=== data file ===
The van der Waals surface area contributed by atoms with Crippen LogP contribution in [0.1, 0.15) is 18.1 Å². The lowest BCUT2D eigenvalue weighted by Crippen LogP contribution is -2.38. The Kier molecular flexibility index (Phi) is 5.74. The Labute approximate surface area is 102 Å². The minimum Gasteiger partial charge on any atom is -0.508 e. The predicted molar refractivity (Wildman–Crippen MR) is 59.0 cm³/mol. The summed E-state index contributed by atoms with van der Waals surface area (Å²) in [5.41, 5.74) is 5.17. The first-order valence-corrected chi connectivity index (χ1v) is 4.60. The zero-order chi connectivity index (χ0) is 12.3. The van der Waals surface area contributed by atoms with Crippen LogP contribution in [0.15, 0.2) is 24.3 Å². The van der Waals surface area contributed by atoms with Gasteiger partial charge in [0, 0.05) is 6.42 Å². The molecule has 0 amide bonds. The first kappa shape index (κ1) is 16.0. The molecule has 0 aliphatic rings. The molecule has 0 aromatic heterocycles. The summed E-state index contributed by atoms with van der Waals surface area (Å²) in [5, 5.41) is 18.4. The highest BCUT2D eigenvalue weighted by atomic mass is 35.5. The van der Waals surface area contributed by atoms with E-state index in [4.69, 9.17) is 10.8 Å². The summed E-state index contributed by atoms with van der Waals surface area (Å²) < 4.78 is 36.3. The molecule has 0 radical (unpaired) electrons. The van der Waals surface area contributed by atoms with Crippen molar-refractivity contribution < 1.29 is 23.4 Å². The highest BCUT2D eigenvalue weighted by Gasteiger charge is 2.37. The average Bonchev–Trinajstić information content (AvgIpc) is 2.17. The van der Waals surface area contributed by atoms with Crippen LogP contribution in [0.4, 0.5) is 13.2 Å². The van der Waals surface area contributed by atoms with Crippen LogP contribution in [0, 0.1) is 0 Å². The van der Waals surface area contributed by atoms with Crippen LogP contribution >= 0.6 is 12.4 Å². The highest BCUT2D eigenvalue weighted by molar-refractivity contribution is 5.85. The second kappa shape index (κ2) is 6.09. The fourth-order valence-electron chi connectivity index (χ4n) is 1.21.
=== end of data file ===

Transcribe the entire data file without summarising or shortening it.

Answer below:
The van der Waals surface area contributed by atoms with Crippen LogP contribution in [0.1, 0.15) is 18.1 Å². The lowest BCUT2D eigenvalue weighted by Crippen LogP contribution is -2.38. The Kier molecular flexibility index (Phi) is 5.74. The Labute approximate surface area is 102 Å². The minimum Gasteiger partial charge on any atom is -0.508 e. The predicted molar refractivity (Wildman–Crippen MR) is 59.0 cm³/mol. The summed E-state index contributed by atoms with van der Waals surface area (Å²) in [5.41, 5.74) is 5.17. The first-order valence-corrected chi connectivity index (χ1v) is 4.60. The zero-order chi connectivity index (χ0) is 12.3. The van der Waals surface area contributed by atoms with Crippen LogP contribution in [0.15, 0.2) is 24.3 Å². The van der Waals surface area contributed by atoms with Gasteiger partial charge in [0, 0.05) is 6.42 Å². The molecule has 0 amide bonds. The first kappa shape index (κ1) is 16.0. The molecule has 0 aliphatic rings. The molecule has 0 aromatic heterocycles. The summed E-state index contributed by atoms with van der Waals surface area (Å²) in [5, 5.41) is 18.4. The highest BCUT2D eigenvalue weighted by atomic mass is 35.5. The van der Waals surface area contributed by atoms with E-state index in [4.69, 9.17) is 10.8 Å². The summed E-state index contributed by atoms with van der Waals surface area (Å²) < 4.78 is 36.3. The molecule has 0 radical (unpaired) electrons. The van der Waals surface area contributed by atoms with Crippen molar-refractivity contribution < 1.29 is 23.4 Å². The highest BCUT2D eigenvalue weighted by Gasteiger charge is 2.37. The average Bonchev–Trinajstić information content (AvgIpc) is 2.17. The van der Waals surface area contributed by atoms with Crippen LogP contribution in [0.4, 0.5) is 13.2 Å². The van der Waals surface area contributed by atoms with Crippen LogP contribution in [0, 0.1) is 0 Å². The van der Waals surface area contributed by atoms with Crippen LogP contribution >= 0.6 is 12.4 Å². The highest BCUT2D eigenvalue weighted by molar-refractivity contribution is 5.85. The second kappa shape index (κ2) is 6.09. The fourth-order valence-electron chi connectivity index (χ4n) is 1.21.